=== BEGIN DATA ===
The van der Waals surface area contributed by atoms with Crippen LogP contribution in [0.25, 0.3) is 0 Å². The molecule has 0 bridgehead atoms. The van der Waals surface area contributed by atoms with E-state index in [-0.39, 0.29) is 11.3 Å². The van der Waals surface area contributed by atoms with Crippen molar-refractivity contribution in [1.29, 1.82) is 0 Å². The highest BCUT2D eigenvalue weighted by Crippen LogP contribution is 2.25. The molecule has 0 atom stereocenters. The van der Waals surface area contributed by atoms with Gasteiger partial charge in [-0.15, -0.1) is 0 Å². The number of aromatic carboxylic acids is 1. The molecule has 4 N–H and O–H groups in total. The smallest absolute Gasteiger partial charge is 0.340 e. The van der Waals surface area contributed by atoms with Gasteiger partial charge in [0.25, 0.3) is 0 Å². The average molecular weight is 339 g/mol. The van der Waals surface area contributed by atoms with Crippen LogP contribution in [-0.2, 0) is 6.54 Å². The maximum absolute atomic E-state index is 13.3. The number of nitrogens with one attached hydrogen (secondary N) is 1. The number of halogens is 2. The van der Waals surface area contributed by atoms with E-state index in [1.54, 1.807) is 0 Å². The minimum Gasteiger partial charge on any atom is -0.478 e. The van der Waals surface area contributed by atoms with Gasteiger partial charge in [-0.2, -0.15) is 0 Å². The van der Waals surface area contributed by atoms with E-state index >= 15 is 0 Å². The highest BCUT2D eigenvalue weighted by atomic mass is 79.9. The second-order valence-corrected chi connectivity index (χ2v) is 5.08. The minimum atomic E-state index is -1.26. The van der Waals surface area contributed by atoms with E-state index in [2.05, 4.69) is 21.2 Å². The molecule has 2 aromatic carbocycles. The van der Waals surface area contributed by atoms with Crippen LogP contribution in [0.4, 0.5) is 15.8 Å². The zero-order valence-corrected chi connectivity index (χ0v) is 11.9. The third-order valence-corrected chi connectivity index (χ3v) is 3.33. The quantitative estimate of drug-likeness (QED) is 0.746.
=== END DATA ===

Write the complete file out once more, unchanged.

The van der Waals surface area contributed by atoms with Crippen LogP contribution in [0.25, 0.3) is 0 Å². The molecule has 0 bridgehead atoms. The van der Waals surface area contributed by atoms with E-state index in [-0.39, 0.29) is 11.3 Å². The van der Waals surface area contributed by atoms with Crippen molar-refractivity contribution in [1.29, 1.82) is 0 Å². The highest BCUT2D eigenvalue weighted by Crippen LogP contribution is 2.25. The molecule has 0 atom stereocenters. The van der Waals surface area contributed by atoms with Gasteiger partial charge in [-0.15, -0.1) is 0 Å². The number of aromatic carboxylic acids is 1. The molecule has 4 N–H and O–H groups in total. The smallest absolute Gasteiger partial charge is 0.340 e. The van der Waals surface area contributed by atoms with Gasteiger partial charge in [0.25, 0.3) is 0 Å². The average molecular weight is 339 g/mol. The van der Waals surface area contributed by atoms with Crippen LogP contribution in [-0.2, 0) is 6.54 Å². The maximum absolute atomic E-state index is 13.3. The number of nitrogens with one attached hydrogen (secondary N) is 1. The number of halogens is 2. The van der Waals surface area contributed by atoms with E-state index in [1.54, 1.807) is 0 Å². The minimum Gasteiger partial charge on any atom is -0.478 e. The van der Waals surface area contributed by atoms with Gasteiger partial charge in [-0.2, -0.15) is 0 Å². The van der Waals surface area contributed by atoms with E-state index >= 15 is 0 Å². The highest BCUT2D eigenvalue weighted by atomic mass is 79.9. The second-order valence-corrected chi connectivity index (χ2v) is 5.08. The minimum atomic E-state index is -1.26. The van der Waals surface area contributed by atoms with E-state index in [2.05, 4.69) is 21.2 Å². The molecule has 2 aromatic carbocycles. The van der Waals surface area contributed by atoms with Crippen LogP contribution in [0.4, 0.5) is 15.8 Å². The zero-order valence-corrected chi connectivity index (χ0v) is 11.9. The third-order valence-corrected chi connectivity index (χ3v) is 3.33. The quantitative estimate of drug-likeness (QED) is 0.746.